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Word of Mouth

10.18.16: The Myth of the "Welfare Queen", Solar Politics, & Uncovering Guy Sims Fitch

Michael Mees via Flickr CC

In 1976 presidential candidate Ronald Reagan used "welfare queen" when describing a serial criminal who bilked the government for tens of thousands of dollars in aid - what was true then and still true today:  the typical welfare recipient is rural and white. But it stuck as code for urban, black, and working the system. Today, how the myth of the “welfare queen” gets in the way of helping real families.

Plus, his byline appeared in thousands of international papers celebrating American free market economics in but "Guy Sims Fitch" did not exist. Unraveling the identity - or identities - of a Cold War-era propaganda program that is still protected by CIA secrecy. 

Listen to the full show.

The Myth of the "Welfare Queen"

It was during the 1976 presidential election when then-governor Ronald Reagan stamped aid with the image of "welfare queen." The woman he described was a serial criminal who bilked the system and racking up tens of thousands in government aid. The image stuck. “Welfare queen" came to be code for dependent, urban, and black, while the typical welfare recipient is actually rural and white. 

Rachel Black and Aleta Sprague looked at the legacy of the welfare queen on policy for The Atlantic and wrote “The Welfare Queen is a Lie.”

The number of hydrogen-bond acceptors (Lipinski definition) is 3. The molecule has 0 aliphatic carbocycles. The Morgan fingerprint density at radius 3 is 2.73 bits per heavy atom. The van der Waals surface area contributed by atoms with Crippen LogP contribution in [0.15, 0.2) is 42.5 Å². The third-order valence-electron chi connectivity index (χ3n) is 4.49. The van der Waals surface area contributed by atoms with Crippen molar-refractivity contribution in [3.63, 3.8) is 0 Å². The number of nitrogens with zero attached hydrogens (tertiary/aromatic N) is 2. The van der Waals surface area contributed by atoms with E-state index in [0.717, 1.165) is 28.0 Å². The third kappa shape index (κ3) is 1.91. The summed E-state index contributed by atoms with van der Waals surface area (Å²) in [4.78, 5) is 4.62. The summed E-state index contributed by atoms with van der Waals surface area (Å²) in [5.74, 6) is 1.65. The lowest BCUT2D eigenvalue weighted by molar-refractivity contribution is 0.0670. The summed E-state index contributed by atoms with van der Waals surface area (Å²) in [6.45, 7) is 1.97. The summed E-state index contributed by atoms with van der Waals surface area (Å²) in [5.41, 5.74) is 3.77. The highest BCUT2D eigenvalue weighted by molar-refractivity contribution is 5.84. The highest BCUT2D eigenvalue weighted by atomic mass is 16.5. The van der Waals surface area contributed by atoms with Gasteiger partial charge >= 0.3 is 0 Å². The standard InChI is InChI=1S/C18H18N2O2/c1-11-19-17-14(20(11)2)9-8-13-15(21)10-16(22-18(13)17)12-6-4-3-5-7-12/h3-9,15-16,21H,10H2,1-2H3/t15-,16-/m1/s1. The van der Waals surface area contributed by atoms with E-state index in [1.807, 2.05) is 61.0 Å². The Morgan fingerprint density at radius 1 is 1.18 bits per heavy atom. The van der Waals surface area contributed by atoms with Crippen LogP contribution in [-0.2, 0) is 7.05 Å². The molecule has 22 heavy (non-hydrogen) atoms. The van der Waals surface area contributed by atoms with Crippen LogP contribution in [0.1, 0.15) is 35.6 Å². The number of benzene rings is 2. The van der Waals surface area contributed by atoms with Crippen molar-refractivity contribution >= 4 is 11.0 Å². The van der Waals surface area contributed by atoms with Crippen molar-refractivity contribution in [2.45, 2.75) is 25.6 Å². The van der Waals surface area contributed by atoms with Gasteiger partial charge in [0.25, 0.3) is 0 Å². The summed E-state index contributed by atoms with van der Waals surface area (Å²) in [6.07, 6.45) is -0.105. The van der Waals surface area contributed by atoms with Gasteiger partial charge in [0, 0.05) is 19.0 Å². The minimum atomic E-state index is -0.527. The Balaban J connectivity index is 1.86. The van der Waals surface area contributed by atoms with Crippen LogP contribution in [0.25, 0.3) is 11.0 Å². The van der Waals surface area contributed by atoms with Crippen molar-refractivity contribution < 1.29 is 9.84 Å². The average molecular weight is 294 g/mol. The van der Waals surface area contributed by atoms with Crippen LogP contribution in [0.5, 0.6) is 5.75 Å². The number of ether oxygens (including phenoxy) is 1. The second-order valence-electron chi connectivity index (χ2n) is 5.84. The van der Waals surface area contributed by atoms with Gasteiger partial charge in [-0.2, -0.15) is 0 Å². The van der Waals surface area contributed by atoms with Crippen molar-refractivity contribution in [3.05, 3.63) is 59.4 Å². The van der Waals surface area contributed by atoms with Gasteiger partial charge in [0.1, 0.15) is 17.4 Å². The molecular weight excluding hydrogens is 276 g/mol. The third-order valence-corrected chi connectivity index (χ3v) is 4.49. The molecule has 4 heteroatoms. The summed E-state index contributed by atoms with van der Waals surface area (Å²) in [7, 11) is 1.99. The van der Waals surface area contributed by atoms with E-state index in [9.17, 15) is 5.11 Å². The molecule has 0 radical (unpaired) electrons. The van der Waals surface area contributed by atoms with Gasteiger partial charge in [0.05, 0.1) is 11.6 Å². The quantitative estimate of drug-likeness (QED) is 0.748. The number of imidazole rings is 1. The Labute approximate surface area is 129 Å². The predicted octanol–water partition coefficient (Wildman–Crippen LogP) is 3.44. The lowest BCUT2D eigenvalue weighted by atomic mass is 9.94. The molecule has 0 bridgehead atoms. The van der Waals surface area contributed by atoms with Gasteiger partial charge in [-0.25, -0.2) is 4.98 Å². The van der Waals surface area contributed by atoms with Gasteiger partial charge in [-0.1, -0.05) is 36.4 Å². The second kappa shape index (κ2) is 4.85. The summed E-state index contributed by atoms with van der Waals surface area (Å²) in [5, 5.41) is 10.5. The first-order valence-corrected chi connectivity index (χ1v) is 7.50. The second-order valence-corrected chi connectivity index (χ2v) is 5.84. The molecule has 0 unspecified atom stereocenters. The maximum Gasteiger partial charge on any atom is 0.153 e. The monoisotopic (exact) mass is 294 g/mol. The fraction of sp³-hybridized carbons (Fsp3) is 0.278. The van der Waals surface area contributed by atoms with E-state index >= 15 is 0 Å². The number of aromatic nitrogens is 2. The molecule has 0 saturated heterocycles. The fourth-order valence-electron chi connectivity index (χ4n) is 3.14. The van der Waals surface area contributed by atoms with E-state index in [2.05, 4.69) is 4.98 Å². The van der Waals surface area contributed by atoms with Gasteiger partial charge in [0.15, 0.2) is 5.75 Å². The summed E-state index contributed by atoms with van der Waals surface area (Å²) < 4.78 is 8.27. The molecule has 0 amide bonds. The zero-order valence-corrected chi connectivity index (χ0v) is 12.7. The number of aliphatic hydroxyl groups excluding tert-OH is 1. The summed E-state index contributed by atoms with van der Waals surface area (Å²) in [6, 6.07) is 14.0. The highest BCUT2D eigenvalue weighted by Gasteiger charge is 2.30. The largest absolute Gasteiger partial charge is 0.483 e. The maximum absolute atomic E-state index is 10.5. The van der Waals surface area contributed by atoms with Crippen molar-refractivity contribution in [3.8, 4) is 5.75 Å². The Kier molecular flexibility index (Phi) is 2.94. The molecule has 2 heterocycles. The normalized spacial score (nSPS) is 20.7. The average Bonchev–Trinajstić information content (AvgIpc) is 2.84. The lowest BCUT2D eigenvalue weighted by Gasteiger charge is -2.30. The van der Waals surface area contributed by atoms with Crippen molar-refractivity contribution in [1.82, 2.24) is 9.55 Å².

The Myth of the "Welfare Queen"

Solar Politics

As far as public policy goes, Democrats tend to push for renewable energy, while Republicans are more likely to press for oil exploration. SolarPulse partnered with Priceonomics and discovered a different split on the ground: homes in Republican-leaning areas are five times more likely to install solar panels than in Democratic strongholds over the past five years. Matthew Hirsch a writer and editor for SolarPulse, and looked into the numbers.

Solar Politics

Best Enjoyed By

It's 9pm and you're hungry for a late night snack - you pull out a box of cereal and grab the milk... But before you pour, you take a sniff. And then, you hunt for that date that will tell you, yes - your milk is fine. Or no - time to pour it down the drain.  Of course, it's not just consumers that check the expiration date.  This story comes to us from Roman Mars of 99% Invisible.

You can listen to this story again at PRX.org

Uncovering Guy Sims Fitch

During the 1950s and 60s, the CIA's "Propaganda Assets Inventory" division paraded America's creative and intellectual freedom in front of the world - especially Russia, where artists were bound by the government's ideological straightjacket. At its peak, employees joked that the assets division was like a Wurlitzer. When it pushed a button, it could hear whichever tune in wanted playing in newspapers, magazines and public information organizations across the world. Many of those newspapers ran articles under the byline of one "Guy Sims Fitch". Matt Novak is founder of “Paleofuture”. He wanted to find out who this influential - and fictional - writer was.

Uncovering Guy Sims Fitch